Vetiver’s cover choices veer toward the obscure mostly stems from the fact that Cabic was a part-time DJ in years past and he uses his encyclopedic knowledge to snatch gems from his collection worthy of being popularized and suited to the band’s formidable strengths.

The record’s earliest cuts are among its strongest. “Houses” is an invocation into this weird world where Cabic leads us deeper down the rabbit hole with his placid singing and acoustic guitar plucking. Cabic poetically describes the dividing line that separates this imagined realm from reality. He calmly points out the either-or divide between those who get his world and those who don’t, and then bolsters his point with some George Harrison-like electric guitar breaks.

Next up is “Roll On Babe,” which beautifully combines James Taylor-like fingerpicking and a Flying Burrito Brothers aura to create a breezy, country shuffle about a hard-living rambler. The song, originally written by Norman Greenbaum (the singer famous for ’60s mega-hit “Spirit In The Sky”), glides along with ease thanks to drummer Otto Hauser’s gentle touch, the low hum of a Hammond organ and several interwoven guitar patterns. The underlying drive in the rhythm keeps the song from sagging into becoming just another cheap road song.

Besides good song selections, “A Thing Of The Past” demonstrates a rich variety in terms of approaches. It’s a facet brought on by the easy flexibility that the band has learned thanks to their continuing role as much-sought-after accompanists. The musicians expertly slide behind guest Bunyan, who duets with Cabic on “Sleep A Million Years.” Ever the supporting player, Cabic gives most of the spotlight over to his guru whose voice is breathy, pristine and hypnotic while ex-Beachwood Sparks member Dave Scher adds mournful pedal steel guitar passes. That song’s icy majesty is followed by the joyful, jangle-y sing-along “Hook & Ladder.” Cabic leads his troupe through an old-time-y jam of whistling, acoustic guitars and Brent Dunn’s oompah-pah bass and then the congregation approach toward vocal harmonies. Several tracks later, Vetiver is in full ’70s regalia with Van Zandt’s “Standin'” which is the kind of feel-good, groove-rock that Sheryl Crow would drool over.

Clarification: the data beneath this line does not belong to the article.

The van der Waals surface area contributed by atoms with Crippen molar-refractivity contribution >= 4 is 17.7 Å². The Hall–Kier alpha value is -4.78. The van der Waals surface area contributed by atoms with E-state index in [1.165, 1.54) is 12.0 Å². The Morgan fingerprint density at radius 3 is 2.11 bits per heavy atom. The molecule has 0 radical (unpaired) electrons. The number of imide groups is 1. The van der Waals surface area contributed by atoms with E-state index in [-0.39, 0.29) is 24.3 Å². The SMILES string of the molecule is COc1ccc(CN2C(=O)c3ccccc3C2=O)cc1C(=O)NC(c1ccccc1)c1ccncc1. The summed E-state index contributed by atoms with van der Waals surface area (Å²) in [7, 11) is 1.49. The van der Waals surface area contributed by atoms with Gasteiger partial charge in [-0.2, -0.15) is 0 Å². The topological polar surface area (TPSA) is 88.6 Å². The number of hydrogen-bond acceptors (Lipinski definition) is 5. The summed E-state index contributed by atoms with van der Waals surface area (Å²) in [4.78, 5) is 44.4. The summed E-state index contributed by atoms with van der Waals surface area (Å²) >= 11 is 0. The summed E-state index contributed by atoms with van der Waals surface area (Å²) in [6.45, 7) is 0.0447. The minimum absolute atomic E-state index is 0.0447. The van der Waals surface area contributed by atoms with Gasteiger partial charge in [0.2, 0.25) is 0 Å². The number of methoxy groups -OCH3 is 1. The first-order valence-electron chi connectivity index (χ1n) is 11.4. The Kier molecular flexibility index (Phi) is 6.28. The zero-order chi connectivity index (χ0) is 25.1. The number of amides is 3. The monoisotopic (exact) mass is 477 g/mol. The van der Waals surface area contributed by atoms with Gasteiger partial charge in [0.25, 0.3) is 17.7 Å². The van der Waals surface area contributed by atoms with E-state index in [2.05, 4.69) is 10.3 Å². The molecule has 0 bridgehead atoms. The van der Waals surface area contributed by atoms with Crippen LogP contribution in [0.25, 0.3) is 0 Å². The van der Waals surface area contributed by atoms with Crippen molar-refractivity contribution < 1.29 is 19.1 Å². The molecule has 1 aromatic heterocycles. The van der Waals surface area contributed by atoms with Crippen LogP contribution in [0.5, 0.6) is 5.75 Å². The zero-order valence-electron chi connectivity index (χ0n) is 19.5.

Cabic turns the tables on tunesmith Garland Jeffrey when he transforms “Lon Chaney,” his honorarium for silent-film great and his horror/B-movie star son, into an even lusher piano ballad devoted to hero worship, but one that simultaneously pays tribute to both the subject and its creator. Jeffreys’ words aim to sooth the tormented monsters that dominated father and son’s filmography and Cabic attempts to introduce others to Jeffreys’ misunderstood catalog through a reverent rendition of the song’s arrangement. The cut sounds more epic and explicitly emotional than the original thanks to Cabic’s use of strings in the track’s latter half.

Discovering these songs and, so to speak, leaving them in a better shape than they found them is the ultimate goal of Vetiver’s album. Once again, the band’s musical selflessness goes a long way to making their inspirations appear the best that they can.

In the process, however, Vetiver continues to forge its own unique identity and takes a step closer to becoming heroes for the next generation of convention-defying musicians. A record like “A Thing Of The Past” should prompt many to rethink what they play on Saturday nights.

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Note: David’s nationally syndicated music column, Soundbytes, appeared in the Entertainment section of all Internet Broadcasting websites. This column was originally published there.

©Copyright 2008 by David Hyland. All rights reserved. This material may not be published, broadcast, rewritten or redistributed.